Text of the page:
Book Series Medieval Identities: Socio-Cultural Spaces , vol. 1

Robin Hood in Greenwood Stood

Alterity and Context in the English Outlaw Tradition

Stephen Knight (ed)

  • Pages: 234 p.
  • Size:156 x 234 mm
  • Illustrations:21 b/w
  • Language(s):English
  • Publication Year:2012

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  • ISBN: 978-2-503-54054-2
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  • ISBN: 978-2-503-54127-3
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New studies of the changing meaning of the myth of Robin Hood, from the Middle Ages to the present.

Review(s)

"The very strength of the modern study of Robin Hood, which Stephen Knight has done so much to forge, is that it is interdisciplinary." (A. J. Pollard, in: The Medieval Review, 13.06.30, https://scholarworks.iu.edu/dspace/bitstream/handle/2022/16662/13.06.30.html?sequence=1)

Summary

The Robin Hood tradition is a rich assembly of exciting stories, more than five hundred years old and still thriving. From medieval ballads of yeoman resistance and gentrified Renaissance stories of Lord Robin versus bad King John, the tradition survived lustily into modern film, through which Robin Hood, played by major stars like Fairbanks, Flynn, and Costner, has become a truly international hero of natural law. This richly varied tradition enables scholars to study how different periods have understood the concept of Robin’s noble resistance to wrongful authority. These new essays uncover innovative topics like Robin’s relation with the cult of archery in the late Middle Ages, the purpose of the recently discovered 1670s’ Forresters manuscript of outlaw ballads, and what Thomas Love Peacock thought when in 1815 he met in Windsor Forest a man called Little John. Other essays explore the social meanings and contexts of the texts, from the stark early ballads and their contacts with both Catholicism and Protestantism, through to modern excitements like the Kevin Costner film of 1991 and the links between Robin and Batman. Just as the five-hundred-year tradition of the Robin Hood story is alive today, so this collection shows how vital and varied is modern analysis of the myth of the best known and most loved of all the outlaws.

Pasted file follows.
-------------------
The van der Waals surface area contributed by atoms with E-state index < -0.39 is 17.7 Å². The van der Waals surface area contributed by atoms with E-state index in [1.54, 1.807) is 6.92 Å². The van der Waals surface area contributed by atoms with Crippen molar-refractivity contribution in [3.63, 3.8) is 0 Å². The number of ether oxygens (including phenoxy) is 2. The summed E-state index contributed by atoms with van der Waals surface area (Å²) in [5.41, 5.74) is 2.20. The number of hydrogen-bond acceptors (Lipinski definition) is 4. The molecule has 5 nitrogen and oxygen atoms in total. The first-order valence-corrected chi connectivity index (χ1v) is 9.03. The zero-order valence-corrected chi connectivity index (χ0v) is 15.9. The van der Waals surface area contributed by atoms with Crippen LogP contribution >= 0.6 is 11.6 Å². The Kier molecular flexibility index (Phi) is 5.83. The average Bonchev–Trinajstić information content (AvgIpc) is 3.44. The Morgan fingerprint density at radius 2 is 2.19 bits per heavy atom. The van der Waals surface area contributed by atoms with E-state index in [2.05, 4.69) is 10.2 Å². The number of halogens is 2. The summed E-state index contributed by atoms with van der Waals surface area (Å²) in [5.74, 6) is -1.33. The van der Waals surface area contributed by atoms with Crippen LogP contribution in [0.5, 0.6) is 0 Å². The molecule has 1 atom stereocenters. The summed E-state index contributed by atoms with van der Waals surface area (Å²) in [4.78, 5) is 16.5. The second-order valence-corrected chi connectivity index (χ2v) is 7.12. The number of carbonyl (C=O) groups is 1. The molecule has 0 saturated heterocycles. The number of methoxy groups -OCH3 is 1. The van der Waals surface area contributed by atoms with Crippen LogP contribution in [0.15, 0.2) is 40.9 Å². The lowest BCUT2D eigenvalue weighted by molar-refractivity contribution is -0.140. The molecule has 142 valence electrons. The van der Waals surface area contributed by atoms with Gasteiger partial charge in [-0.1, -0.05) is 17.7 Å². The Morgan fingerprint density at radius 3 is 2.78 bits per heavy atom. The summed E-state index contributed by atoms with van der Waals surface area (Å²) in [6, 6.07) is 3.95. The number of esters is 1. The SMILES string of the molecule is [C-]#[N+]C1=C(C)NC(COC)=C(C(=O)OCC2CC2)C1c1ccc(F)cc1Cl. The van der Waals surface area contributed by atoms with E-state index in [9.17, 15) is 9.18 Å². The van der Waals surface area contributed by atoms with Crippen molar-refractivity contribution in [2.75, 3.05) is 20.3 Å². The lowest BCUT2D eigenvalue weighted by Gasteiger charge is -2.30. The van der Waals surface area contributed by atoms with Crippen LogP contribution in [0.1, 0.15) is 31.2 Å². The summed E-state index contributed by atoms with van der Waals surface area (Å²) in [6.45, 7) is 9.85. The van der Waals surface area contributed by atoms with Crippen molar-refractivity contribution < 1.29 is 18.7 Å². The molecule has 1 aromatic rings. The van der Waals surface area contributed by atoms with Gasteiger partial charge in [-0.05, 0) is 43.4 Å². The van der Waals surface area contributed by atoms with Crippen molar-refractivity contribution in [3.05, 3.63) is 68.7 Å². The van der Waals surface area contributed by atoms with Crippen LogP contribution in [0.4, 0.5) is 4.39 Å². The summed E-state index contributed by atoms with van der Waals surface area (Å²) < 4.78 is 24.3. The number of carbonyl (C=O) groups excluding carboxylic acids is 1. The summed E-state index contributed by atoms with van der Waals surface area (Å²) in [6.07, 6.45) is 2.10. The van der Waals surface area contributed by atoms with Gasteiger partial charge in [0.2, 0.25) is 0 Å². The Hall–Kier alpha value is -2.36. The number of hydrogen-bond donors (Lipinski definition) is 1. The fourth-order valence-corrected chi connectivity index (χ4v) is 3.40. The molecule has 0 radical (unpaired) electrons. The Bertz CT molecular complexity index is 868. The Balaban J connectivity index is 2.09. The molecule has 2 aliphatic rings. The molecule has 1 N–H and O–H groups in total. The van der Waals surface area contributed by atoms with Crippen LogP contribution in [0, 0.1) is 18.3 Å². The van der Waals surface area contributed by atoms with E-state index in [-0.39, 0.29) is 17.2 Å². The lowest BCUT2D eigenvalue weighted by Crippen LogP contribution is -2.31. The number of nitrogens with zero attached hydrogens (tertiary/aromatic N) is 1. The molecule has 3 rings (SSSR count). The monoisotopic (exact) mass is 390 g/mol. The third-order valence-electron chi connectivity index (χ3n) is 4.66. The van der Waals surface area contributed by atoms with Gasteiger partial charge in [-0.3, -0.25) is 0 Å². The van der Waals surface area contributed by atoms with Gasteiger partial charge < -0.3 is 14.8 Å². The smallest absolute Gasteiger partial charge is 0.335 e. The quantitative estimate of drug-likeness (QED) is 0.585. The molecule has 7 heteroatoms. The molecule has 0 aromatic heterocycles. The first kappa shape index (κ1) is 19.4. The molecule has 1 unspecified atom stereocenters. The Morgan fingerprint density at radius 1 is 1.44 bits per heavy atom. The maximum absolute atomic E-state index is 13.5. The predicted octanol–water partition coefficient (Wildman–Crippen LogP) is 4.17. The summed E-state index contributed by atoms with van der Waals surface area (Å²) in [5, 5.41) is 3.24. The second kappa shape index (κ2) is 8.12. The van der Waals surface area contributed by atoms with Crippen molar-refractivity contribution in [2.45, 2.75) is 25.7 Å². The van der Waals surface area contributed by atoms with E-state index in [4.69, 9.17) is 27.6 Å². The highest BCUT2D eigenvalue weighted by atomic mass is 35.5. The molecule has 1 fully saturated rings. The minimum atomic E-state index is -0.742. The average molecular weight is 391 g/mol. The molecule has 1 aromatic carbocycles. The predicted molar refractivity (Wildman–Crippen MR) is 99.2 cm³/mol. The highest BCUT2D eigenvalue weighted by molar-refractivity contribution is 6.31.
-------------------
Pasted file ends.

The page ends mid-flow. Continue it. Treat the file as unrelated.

TABLE OF CONTENTS

Introduction 

Alterity, Parody, Habitus: The Formation of the Early Literary Tradition of Robin Hood — STEPHEN KNIGHT

Nietzsche’s Herd and the Individual:The Construction of Alterity in A Lytell Geste of Robyn Hode — ALEXANDER L. KAUFMAN

Journeys to the Edge: Self-Identity, Salvation, and Outlaw(ed) Space — LESLEY COOTE

Robin Hood and the Social Context of Late Medieval Archery — JOHN BLOCK FRIEDMAN

Reformist Polemics, Reading Publics, and Unpopular Robin Hood — HELEN PHILLIPS

The Forresters Manuscript:A Book on the Margins? — CARRIE GRIFFIN

Thomas Love Peacock, Robin Hood, and the Enclosure of Windsor Forest — ROB GOSSEDGE

Mouvance, Greenwood, and Gender in The Adventures of Robin Hood and Robin Hood: Prince of Thieves — BRIAN J. LEVY AND LESLEY COOTE

Batman and Robin Hood: Hobsbawm’s Outlaw Heroes Past and Present — JOHN CHANDLER

Agamben’s homo sacer, the ‘State of Exception’, and the Modern Robin Hood — VALERIE B. JOHNSON

Index